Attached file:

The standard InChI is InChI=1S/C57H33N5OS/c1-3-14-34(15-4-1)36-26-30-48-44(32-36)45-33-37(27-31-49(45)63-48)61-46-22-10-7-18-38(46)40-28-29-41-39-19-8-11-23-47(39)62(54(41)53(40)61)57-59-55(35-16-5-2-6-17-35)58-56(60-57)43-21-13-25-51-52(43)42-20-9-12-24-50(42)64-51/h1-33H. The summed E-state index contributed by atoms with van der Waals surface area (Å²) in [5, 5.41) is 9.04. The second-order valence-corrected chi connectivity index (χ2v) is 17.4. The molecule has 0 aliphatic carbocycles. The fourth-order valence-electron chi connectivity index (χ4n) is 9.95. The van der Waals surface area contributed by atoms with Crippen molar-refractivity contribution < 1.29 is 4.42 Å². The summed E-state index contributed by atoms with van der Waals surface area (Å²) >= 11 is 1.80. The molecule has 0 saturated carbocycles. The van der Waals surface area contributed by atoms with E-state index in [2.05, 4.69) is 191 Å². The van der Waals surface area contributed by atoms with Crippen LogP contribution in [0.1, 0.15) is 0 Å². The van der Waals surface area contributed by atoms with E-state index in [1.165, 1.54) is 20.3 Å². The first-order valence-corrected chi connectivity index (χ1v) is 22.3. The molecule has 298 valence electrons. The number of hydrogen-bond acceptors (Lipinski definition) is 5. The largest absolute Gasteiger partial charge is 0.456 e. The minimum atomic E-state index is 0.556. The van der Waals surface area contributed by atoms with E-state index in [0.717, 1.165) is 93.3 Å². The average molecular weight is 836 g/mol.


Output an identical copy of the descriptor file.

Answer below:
The standard InChI is InChI=1S/C57H33N5OS/c1-3-14-34(15-4-1)36-26-30-48-44(32-36)45-33-37(27-31-49(45)63-48)61-46-22-10-7-18-38(46)40-28-29-41-39-19-8-11-23-47(39)62(54(41)53(40)61)57-59-55(35-16-5-2-6-17-35)58-56(60-57)43-21-13-25-51-52(43)42-20-9-12-24-50(42)64-51/h1-33H. The summed E-state index contributed by atoms with van der Waals surface area (Å²) in [5, 5.41) is 9.04. The second-order valence-corrected chi connectivity index (χ2v) is 17.4. The molecule has 0 aliphatic carbocycles. The fourth-order valence-electron chi connectivity index (χ4n) is 9.95. The van der Waals surface area contributed by atoms with Crippen molar-refractivity contribution < 1.29 is 4.42 Å². The summed E-state index contributed by atoms with van der Waals surface area (Å²) >= 11 is 1.80. The molecule has 0 saturated carbocycles. The van der Waals surface area contributed by atoms with E-state index in [2.05, 4.69) is 191 Å². The van der Waals surface area contributed by atoms with Crippen LogP contribution in [0.1, 0.15) is 0 Å². The van der Waals surface area contributed by atoms with E-state index in [1.165, 1.54) is 20.3 Å². The first-order valence-corrected chi connectivity index (χ1v) is 22.3. The molecule has 298 valence electrons. The number of hydrogen-bond acceptors (Lipinski definition) is 5. The largest absolute Gasteiger partial charge is 0.456 e. The minimum atomic E-state index is 0.556. The van der Waals surface area contributed by atoms with E-state index in [0.717, 1.165) is 93.3 Å². The average molecular weight is 836 g/mol.